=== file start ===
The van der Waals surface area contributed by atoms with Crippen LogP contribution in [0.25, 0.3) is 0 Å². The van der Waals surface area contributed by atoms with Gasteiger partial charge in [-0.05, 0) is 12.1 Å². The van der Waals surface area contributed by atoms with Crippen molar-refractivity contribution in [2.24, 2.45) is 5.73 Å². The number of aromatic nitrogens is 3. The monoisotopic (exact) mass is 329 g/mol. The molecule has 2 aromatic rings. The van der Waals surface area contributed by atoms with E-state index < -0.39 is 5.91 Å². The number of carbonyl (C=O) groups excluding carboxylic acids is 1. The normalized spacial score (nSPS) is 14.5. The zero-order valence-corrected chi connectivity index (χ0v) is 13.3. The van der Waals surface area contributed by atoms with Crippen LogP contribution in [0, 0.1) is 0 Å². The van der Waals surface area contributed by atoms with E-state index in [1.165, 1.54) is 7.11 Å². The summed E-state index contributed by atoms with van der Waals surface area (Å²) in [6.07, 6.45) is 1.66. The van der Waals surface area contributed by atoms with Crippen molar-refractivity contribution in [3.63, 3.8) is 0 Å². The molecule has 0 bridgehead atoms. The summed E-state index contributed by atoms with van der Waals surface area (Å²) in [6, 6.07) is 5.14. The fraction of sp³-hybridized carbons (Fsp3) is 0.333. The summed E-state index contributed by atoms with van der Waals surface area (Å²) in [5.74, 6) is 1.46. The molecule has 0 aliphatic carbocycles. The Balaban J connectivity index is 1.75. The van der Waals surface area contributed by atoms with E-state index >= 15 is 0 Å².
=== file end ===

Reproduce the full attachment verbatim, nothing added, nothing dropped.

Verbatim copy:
The van der Waals surface area contributed by atoms with Crippen LogP contribution in [0.25, 0.3) is 0 Å². The van der Waals surface area contributed by atoms with Gasteiger partial charge in [-0.05, 0) is 12.1 Å². The van der Waals surface area contributed by atoms with Crippen molar-refractivity contribution in [2.24, 2.45) is 5.73 Å². The number of aromatic nitrogens is 3. The monoisotopic (exact) mass is 329 g/mol. The molecule has 2 aromatic rings. The van der Waals surface area contributed by atoms with E-state index < -0.39 is 5.91 Å². The number of carbonyl (C=O) groups excluding carboxylic acids is 1. The normalized spacial score (nSPS) is 14.5. The zero-order valence-corrected chi connectivity index (χ0v) is 13.3. The van der Waals surface area contributed by atoms with Crippen LogP contribution in [0, 0.1) is 0 Å². The van der Waals surface area contributed by atoms with E-state index in [1.165, 1.54) is 7.11 Å². The summed E-state index contributed by atoms with van der Waals surface area (Å²) in [6.07, 6.45) is 1.66. The van der Waals surface area contributed by atoms with Crippen molar-refractivity contribution in [3.63, 3.8) is 0 Å². The molecule has 0 bridgehead atoms. The summed E-state index contributed by atoms with van der Waals surface area (Å²) in [6, 6.07) is 5.14. The fraction of sp³-hybridized carbons (Fsp3) is 0.333. The summed E-state index contributed by atoms with van der Waals surface area (Å²) in [5.74, 6) is 1.46. The molecule has 0 aliphatic carbocycles. The Balaban J connectivity index is 1.75. The van der Waals surface area contributed by atoms with E-state index >= 15 is 0 Å².